Getting Outside the Four Walls of Washington
I just returned from a productive trip to the West Coast, where I met with technology innovators from the private sector and state and local governments to hear their ideas about how the Federal Government can leverage the power of technology to deliver better results for the American people. As I’ve said before, the Federal Government does not have a monopoly on the best ideas, and in order to truly change business as usual here in Washington -- we’ve got to look beyond the Beltway.
The Obama Administration is committed to making the Federal Government work better for the American people. Closing the technology gap between the private and public sectors is essential to delivering the best results possible. That is why I returned to the West Coast to continue to meet with leaders who have taken innovative steps and implemented bold strategies to drive progress and productivity.
The power of raw data to provide consumers with relevant information and inform their decisions is already being realized. For example, as I was heading to the airport, I used “FlyOnTime.us” to check if my flight was on time and to see what the wait in line would be. This innovative website was created by a group of independent developers using Data.gov.
My first stop was San Francisco, where I joined Mayor Gavin Newsom and city CIO Chris Vein for the launch of the nationwide Open311 API (Application Programming Interface) initiative, which will open up access to local government services across the country. Open311 will enable people to track the status of repairs or improvements, while also allowing them to make new requests for services. For example, I can use the same application when I am home in Washington, DC to report a broken parking meter as I would in San Francisco. I also spoke to CIOs from Boston, Chicago, DC, Los Angeles, Seattle, and San Francisco about accelerating the development of applications that the American people can use in their everyday lives.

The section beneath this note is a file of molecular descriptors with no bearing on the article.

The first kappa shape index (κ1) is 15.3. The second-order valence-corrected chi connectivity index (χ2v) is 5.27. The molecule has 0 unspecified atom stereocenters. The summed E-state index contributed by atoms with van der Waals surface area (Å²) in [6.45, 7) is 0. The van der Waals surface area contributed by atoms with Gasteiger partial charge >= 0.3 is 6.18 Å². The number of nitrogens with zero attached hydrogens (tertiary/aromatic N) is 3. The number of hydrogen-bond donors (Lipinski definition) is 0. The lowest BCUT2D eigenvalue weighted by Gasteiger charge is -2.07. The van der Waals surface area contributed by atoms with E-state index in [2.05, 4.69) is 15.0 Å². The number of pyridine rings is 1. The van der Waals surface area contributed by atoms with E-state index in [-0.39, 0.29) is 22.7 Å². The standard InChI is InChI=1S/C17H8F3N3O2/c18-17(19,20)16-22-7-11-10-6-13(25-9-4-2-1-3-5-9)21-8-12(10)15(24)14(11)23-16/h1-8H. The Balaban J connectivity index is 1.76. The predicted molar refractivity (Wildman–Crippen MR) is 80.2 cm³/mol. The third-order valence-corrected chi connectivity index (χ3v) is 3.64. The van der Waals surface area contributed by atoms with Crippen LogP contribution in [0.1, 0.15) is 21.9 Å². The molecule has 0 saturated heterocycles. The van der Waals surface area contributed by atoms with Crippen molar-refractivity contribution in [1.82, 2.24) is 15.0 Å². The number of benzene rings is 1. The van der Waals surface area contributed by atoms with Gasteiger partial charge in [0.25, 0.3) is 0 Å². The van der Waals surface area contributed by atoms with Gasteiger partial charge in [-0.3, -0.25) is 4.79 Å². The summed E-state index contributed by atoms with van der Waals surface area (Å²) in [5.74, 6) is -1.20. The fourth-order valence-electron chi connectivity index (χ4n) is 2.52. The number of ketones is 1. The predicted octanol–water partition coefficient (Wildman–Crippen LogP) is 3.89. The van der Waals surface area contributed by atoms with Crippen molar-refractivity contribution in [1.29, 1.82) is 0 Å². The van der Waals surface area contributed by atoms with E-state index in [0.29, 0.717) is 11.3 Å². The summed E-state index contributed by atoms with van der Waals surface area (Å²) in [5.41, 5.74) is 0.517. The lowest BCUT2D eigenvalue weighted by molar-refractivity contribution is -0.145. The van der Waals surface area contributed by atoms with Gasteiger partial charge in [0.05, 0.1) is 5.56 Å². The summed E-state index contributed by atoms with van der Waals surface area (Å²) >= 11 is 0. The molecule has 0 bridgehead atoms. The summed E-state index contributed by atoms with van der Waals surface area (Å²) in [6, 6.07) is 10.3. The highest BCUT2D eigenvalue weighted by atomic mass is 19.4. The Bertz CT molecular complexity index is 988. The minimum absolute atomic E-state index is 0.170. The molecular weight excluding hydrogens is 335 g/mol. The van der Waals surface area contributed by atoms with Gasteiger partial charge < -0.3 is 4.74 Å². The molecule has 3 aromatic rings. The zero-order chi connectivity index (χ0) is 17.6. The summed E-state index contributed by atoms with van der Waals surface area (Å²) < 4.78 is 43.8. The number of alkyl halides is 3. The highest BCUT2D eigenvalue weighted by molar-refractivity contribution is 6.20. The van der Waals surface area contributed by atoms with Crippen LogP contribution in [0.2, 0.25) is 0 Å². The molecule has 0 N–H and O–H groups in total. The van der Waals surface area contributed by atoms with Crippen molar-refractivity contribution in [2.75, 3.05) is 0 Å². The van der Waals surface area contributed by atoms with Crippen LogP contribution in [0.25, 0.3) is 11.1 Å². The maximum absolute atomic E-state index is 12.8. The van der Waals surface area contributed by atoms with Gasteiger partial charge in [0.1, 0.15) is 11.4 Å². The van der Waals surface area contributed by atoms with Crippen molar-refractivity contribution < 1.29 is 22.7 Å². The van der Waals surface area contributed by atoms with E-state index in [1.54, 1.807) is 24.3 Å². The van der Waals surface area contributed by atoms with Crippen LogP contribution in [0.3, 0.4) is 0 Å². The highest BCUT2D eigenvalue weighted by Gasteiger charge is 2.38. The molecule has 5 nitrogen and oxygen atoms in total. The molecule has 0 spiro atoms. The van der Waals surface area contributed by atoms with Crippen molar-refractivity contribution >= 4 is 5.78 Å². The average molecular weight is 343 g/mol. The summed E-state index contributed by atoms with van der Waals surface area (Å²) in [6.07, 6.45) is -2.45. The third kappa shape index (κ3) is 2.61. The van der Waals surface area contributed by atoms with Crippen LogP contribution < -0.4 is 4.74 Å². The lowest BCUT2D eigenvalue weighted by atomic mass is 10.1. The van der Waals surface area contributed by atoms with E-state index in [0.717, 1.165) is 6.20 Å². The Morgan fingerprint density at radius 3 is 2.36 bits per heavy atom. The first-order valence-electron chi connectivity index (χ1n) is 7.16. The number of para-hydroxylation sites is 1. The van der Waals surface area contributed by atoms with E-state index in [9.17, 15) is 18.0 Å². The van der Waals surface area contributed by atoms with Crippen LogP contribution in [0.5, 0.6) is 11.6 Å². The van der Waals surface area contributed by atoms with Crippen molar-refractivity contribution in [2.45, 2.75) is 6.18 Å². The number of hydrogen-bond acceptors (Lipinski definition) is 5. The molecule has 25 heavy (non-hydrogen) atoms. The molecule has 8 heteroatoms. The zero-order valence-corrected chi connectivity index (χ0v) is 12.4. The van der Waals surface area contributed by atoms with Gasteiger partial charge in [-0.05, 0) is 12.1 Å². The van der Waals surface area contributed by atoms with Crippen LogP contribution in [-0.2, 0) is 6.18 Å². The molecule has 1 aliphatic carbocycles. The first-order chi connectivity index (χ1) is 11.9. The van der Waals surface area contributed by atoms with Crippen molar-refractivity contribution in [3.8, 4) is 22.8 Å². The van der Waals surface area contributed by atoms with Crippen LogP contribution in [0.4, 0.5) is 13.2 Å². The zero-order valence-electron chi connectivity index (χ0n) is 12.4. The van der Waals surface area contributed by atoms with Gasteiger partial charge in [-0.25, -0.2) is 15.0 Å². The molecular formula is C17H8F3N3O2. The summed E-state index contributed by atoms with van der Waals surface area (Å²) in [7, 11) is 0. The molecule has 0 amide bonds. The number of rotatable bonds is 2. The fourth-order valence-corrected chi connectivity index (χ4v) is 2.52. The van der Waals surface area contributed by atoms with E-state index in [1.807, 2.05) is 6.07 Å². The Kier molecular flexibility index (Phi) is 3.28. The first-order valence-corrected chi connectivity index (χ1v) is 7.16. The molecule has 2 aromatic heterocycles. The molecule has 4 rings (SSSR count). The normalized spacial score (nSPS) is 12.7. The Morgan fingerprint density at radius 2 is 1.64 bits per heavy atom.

From downtown San Francisco, it was out to Silicon Valley to meet with venture capitalists and technology innovators, including Mint.com, Mozilla, and Facebook, at IDEO Labs to discuss how government can improve how it is delivering services to the American people. We used a visual storyboard concept to capture our conversation, which you can see here.
Later that afternoon, I met with companies like Apple and Google to learn how innovation is happening in the consumer space, through new platforms such as Apple’s online App Store.
On Thursday, I travelled to the “other” Washington, where I started the day with CIOs from organizations such as Weyerhaeuser and Microsoft to hear about how they successfully manage large-scale IT projects. I also had the opportunity to look at some of the impressive investments in next generation technologies being made by companies like Microsoft and Amazon.
I then delivered a speech at the University of Washington titled “Making Government Work: Closing the Technology Gap to Deliver for the American People.” I was very encouraged by the response and was pleasantly surprised when following my speech, dozens of professors and students lined up to ask questions and continue the dialogue.
At the end of the day, I attended an industry awards celebration for local technology entrepreneurs, hosted by the Washington Technology Industry Association. It was great to see entrepreneurs from the “other” Washington talk to me about their ideas for helping us change the way Washington, DC works.
Vivek Kundra is U.S. Chief Information Officer
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